They were a seemingly random group at the time, but their lives have come to reflect both the evolution of much of Africa over a half century of independence, and the changing relationship between Africa and Canada. They illustrate, too, what has happened to disappoint and then encourage in Ghana, neatly mirroring the good times and the bad across much of Africa. Their stories have been repeated in Botswana, Sierra Leone, Mali, Tanzania, Senegal, Nigeria. If they have now become the bedrock of Ghana, they are equally a portent of Africa’s future. Encouragingly, their lives prove the exception to the sense of drift and malevolent change that descended on all newly independent African countries in the decades following that initial burst of pride and hope.
The first frenzy of rejoicing at Nkrumah’s demise soon wore off. Ghana’s coffers were bare. Where Nkrumah was said to have wept upon hearing there was no money left to finish the Volta River project, we at the university cried as our hall residence tables were cleared of Milo, Ovaltine, and Maggi sauce. We were being forced to join the masses in losing the small luxuries most Ghanaians now saw as the stuff of life: Norwegian sardines, Argentine corned beef, American Uncle Ben’s rice.
I, too, found the new situation disconcerting. I had lost both the subject of my master’s thesis — the Convention People’s Party — and a good deal of my naïveté. I had come to Ghana expecting to be part of a new vision for an independent Africa. Then, overnight on February 24, 1966, the coup rendered Nkrumah and all that he stood for unmentionable.
I was far from the only Canadian who had arrived hoping to take part in Ghana’s bright future. During my first year there, a friend named John Bentum-Williams, recently returned with a degree from the University of Western Ontario, whisked me away for a holiday in a small northern town. Surrounded by Ghanaian friends and cooled by big, cheap bottles of beer, I thought myself a modern-day explorer. This happy delusion fell apart when I spotted, on the opposite side of the bar, another white face, a woman’s. For most of the night, we managed to avoid each other, but in the end pressure from Ghanaians baffled by such jealousy resulted in an introduction: she was Lynn Taylor and, like me, from London, Ontario. She was in Ghana for two years as part of an enthusiastic contingent of volunteer secondary school teachers fielded by Canadian University Students Overseas and the World University Service of Canada. Adventurous and committed young people like her were scattered in villages throughout Ghana and, for that matter, all over Africa.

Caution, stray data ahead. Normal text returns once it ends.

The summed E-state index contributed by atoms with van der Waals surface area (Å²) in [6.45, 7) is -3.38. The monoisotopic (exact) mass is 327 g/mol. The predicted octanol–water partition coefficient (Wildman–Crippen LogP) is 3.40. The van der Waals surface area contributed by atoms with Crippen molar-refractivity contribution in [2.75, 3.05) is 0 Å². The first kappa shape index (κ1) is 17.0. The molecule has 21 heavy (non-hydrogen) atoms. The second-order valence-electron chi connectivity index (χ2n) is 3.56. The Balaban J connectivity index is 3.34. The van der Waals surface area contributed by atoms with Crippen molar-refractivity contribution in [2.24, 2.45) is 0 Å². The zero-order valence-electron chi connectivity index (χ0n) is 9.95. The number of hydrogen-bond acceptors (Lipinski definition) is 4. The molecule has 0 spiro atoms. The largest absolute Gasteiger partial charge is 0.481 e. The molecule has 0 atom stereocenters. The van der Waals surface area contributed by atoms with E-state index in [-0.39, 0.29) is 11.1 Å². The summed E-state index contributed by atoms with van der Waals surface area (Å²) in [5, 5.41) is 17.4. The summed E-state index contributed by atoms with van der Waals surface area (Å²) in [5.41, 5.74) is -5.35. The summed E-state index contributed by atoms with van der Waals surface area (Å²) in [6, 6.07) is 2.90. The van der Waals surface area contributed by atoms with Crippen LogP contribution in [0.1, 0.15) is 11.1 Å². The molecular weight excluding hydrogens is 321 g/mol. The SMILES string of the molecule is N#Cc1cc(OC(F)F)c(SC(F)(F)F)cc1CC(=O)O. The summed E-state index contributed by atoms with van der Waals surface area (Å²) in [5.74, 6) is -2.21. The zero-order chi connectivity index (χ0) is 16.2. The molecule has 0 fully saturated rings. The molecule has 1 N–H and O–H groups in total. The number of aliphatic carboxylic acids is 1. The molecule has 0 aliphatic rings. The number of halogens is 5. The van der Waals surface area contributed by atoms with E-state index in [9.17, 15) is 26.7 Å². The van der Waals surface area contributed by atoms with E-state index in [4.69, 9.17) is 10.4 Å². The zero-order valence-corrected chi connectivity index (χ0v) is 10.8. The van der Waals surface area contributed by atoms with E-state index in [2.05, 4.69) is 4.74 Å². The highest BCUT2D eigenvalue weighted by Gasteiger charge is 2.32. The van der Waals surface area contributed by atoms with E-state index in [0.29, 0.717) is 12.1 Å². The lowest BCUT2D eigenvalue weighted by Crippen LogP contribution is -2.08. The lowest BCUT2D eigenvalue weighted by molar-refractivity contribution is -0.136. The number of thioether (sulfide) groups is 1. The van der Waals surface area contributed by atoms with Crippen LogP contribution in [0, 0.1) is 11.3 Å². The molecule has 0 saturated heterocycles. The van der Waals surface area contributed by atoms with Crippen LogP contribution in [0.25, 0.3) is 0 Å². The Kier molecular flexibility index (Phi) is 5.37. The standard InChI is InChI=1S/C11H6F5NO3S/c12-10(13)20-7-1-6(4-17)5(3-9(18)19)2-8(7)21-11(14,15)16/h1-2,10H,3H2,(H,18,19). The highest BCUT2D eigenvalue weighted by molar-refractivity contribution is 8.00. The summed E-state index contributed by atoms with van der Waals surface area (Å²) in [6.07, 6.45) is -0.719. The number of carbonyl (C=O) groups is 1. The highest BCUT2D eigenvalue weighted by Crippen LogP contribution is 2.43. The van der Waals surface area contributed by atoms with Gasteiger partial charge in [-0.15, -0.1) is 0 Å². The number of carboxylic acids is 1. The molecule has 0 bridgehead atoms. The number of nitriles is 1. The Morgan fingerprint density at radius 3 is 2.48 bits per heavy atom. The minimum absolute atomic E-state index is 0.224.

The traffic between Africa and Canada during the 1960s — sponsored by governments, churches, service clubs, and universities — spoke of an infectious desire to be involved in the changes sweeping the continent. And it went both ways. Those bringing the best of African youth to Canada hoped to help train the next presidents, senior civil servants, doctors, lawyers, etymologists, and engineers of post-independence African nations. Some, like John Bentum-Williams, returned home to bolster the leadership pool. As the continent struggled, however, many other African elites began to stay abroad, the start of a problematic but ongoing bonanza for Canada. What persuaded growing numbers to leave their homes, friends, and families? How did Africa get from the heady days of independence to a continent that many in Canada perceive only as a place of despair? In the bad, as eventually in the good, Ghana showed the way.
After the coup, the military government initially set about putting the country on a democratic foundation, promoting the candidacy of Kofi Busia, a diminutive, scholarly sociology professor, representative of the right-of-centre elite, who had fled the country under Nkrumah’s rule. He was elected prime minister, and the Western world rejoiced. Canada quickly invited him to pay a state visit, which he did in November 1970. By this point, I had returned to Canada, and the first task of my first real job in what was then the Department of External Affairs was to hold Busia’s briefcase as he was rushed from Rideau Hall to the Office of the Prime Minister, from parliamentary question period to talks with top Canadian International Development Agency officials about more Canadian aid. Though continued Canadian funding for Ghana was certainly forthcoming, the trip was not entirely successful. Busia and his entourage looked askance at having to brave a cold winter rain to plant a commemorative tree in the gardens of Rideau Hall. They rushed away from Canada early to attend French president Charles de Gaulle’s funeral, as much impressed by the dreariness of Ottawa in November as by the generosity of Canadian hospitality and our support for African development.